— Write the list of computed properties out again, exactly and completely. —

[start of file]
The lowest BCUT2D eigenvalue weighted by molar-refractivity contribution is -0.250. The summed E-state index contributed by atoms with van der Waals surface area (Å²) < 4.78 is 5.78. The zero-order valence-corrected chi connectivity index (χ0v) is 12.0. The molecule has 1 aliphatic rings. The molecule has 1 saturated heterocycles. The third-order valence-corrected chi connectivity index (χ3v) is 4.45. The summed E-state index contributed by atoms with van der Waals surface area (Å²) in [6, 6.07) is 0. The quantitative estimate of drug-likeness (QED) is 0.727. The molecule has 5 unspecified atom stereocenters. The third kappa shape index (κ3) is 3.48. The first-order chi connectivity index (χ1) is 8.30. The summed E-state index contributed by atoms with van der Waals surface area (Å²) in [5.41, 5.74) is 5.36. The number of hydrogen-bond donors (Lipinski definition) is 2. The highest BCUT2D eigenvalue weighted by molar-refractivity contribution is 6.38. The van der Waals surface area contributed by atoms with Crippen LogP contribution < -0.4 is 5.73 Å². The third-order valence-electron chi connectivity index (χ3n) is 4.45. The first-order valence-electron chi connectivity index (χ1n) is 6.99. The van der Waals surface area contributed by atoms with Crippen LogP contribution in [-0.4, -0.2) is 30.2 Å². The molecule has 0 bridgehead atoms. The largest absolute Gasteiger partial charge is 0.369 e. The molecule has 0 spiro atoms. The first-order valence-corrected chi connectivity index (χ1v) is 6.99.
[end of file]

The lowest BCUT2D eigenvalue weighted by molar-refractivity contribution is -0.250. The summed E-state index contributed by atoms with van der Waals surface area (Å²) < 4.78 is 5.78. The zero-order valence-corrected chi connectivity index (χ0v) is 12.0. The molecule has 1 aliphatic rings. The molecule has 1 saturated heterocycles. The third-order valence-corrected chi connectivity index (χ3v) is 4.45. The summed E-state index contributed by atoms with van der Waals surface area (Å²) in [6, 6.07) is 0. The quantitative estimate of drug-likeness (QED) is 0.727. The molecule has 5 unspecified atom stereocenters. The third kappa shape index (κ3) is 3.48. The first-order chi connectivity index (χ1) is 8.30. The summed E-state index contributed by atoms with van der Waals surface area (Å²) in [5.41, 5.74) is 5.36. The number of hydrogen-bond donors (Lipinski definition) is 2. The highest BCUT2D eigenvalue weighted by molar-refractivity contribution is 6.38. The van der Waals surface area contributed by atoms with Crippen LogP contribution < -0.4 is 5.73 Å². The third-order valence-electron chi connectivity index (χ3n) is 4.45. The first-order valence-electron chi connectivity index (χ1n) is 6.99. The van der Waals surface area contributed by atoms with Crippen LogP contribution in [-0.4, -0.2) is 30.2 Å². The molecule has 0 bridgehead atoms. The largest absolute Gasteiger partial charge is 0.369 e. The molecule has 0 spiro atoms. The first-order valence-corrected chi connectivity index (χ1v) is 6.99.